Mobile County Public School Superintendent Martha Peek says she’ll stand behind the school systems reported 86% graduation rate. That’s despite findings from an audit by the U.S. Department of Education Office of Inspector General that found Alabama’s overall graduation rate may be skewed.
State School Superintendent Michael Sentance reported the findings late last week. He said the auditors found that special needs occupational diplomas were being added into the overall number of graduates. They also found that some students were given credit for courses they didn’t deserve.
Peek confirmed that auditors from the Inspector Generals office were in Mobile but was assured in a message from Sentance on Monday that there were no significant concerns in Mobile. She also said that the Mobile system did includE occupational diplomas in the overall graduation rate, but only because the state school board, particularly former superintendent Dr. Tommy Bice, said it was okay to do that. She said leaving out occupational diplomas would have only a small impact on the overall rate.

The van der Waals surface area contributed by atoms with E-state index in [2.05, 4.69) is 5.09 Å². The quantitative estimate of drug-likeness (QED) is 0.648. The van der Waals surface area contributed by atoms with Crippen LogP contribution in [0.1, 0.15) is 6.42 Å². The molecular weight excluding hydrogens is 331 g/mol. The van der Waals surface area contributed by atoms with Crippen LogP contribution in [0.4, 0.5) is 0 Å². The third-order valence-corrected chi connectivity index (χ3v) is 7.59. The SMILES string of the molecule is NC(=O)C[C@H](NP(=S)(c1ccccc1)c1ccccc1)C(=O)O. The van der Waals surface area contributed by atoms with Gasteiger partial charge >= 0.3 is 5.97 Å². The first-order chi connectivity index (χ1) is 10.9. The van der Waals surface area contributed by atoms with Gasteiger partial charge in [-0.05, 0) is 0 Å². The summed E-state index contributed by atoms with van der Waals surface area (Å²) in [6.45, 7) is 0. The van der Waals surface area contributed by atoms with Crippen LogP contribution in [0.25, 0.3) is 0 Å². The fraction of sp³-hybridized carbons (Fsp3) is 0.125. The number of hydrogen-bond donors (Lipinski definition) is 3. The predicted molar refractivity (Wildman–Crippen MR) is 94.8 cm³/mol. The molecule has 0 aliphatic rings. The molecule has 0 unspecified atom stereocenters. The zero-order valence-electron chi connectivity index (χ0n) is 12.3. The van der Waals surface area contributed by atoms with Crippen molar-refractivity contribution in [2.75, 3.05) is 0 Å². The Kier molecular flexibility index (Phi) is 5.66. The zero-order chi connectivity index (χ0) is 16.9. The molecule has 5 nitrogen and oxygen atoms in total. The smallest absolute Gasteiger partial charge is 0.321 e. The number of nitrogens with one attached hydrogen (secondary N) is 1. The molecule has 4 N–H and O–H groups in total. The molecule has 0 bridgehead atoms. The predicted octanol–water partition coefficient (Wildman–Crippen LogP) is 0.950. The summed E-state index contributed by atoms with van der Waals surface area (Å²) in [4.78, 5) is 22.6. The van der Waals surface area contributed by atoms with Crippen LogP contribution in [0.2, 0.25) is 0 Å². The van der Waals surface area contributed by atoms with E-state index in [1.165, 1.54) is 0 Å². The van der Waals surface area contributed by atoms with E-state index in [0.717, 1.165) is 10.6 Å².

Mobile was one of three school systems in the state that were audited. Birmingham was another. It is believed Montgomery was the third but that has not been confirmed by state school officials.
State School Board member Matthew Brown told News 5 he believes it was the state’s seemingly meteoric rise in high school graduates that got the Department of Education’s attention in the first place. The state soared from 71% in 2011 to a reported 89% in 2015.
Mobile’s graduation rate was last reported at 86%, a number Peek says she will stand by.